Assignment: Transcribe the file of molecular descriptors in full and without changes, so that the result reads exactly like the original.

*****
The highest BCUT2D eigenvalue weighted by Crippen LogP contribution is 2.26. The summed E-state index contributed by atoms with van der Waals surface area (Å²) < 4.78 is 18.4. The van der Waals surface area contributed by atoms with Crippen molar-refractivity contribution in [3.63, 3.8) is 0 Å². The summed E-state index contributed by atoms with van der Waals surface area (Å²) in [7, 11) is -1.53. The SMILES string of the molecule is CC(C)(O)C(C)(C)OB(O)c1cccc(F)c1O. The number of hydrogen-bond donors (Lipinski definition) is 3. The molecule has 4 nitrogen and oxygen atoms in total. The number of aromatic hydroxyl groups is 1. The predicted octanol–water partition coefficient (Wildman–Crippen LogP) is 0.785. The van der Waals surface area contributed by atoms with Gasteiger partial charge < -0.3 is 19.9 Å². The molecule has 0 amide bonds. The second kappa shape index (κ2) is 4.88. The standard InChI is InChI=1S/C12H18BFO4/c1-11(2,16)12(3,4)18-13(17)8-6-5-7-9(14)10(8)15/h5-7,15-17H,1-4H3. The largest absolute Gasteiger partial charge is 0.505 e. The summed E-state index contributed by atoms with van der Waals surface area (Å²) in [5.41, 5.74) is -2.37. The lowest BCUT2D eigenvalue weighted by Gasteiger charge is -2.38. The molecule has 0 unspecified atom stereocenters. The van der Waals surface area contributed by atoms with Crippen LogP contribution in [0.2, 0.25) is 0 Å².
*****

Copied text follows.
The highest BCUT2D eigenvalue weighted by Crippen LogP contribution is 2.26. The summed E-state index contributed by atoms with van der Waals surface area (Å²) < 4.78 is 18.4. The van der Waals surface area contributed by atoms with Crippen molar-refractivity contribution in [3.63, 3.8) is 0 Å². The summed E-state index contributed by atoms with van der Waals surface area (Å²) in [7, 11) is -1.53. The SMILES string of the molecule is CC(C)(O)C(C)(C)OB(O)c1cccc(F)c1O. The number of hydrogen-bond donors (Lipinski definition) is 3. The molecule has 4 nitrogen and oxygen atoms in total. The number of aromatic hydroxyl groups is 1. The predicted octanol–water partition coefficient (Wildman–Crippen LogP) is 0.785. The van der Waals surface area contributed by atoms with Gasteiger partial charge < -0.3 is 19.9 Å². The molecule has 0 amide bonds. The second kappa shape index (κ2) is 4.88. The standard InChI is InChI=1S/C12H18BFO4/c1-11(2,16)12(3,4)18-13(17)8-6-5-7-9(14)10(8)15/h5-7,15-17H,1-4H3. The largest absolute Gasteiger partial charge is 0.505 e. The summed E-state index contributed by atoms with van der Waals surface area (Å²) in [5.41, 5.74) is -2.37. The lowest BCUT2D eigenvalue weighted by Gasteiger charge is -2.38. The molecule has 0 unspecified atom stereocenters. The van der Waals surface area contributed by atoms with Crippen LogP contribution in [0.2, 0.25) is 0 Å².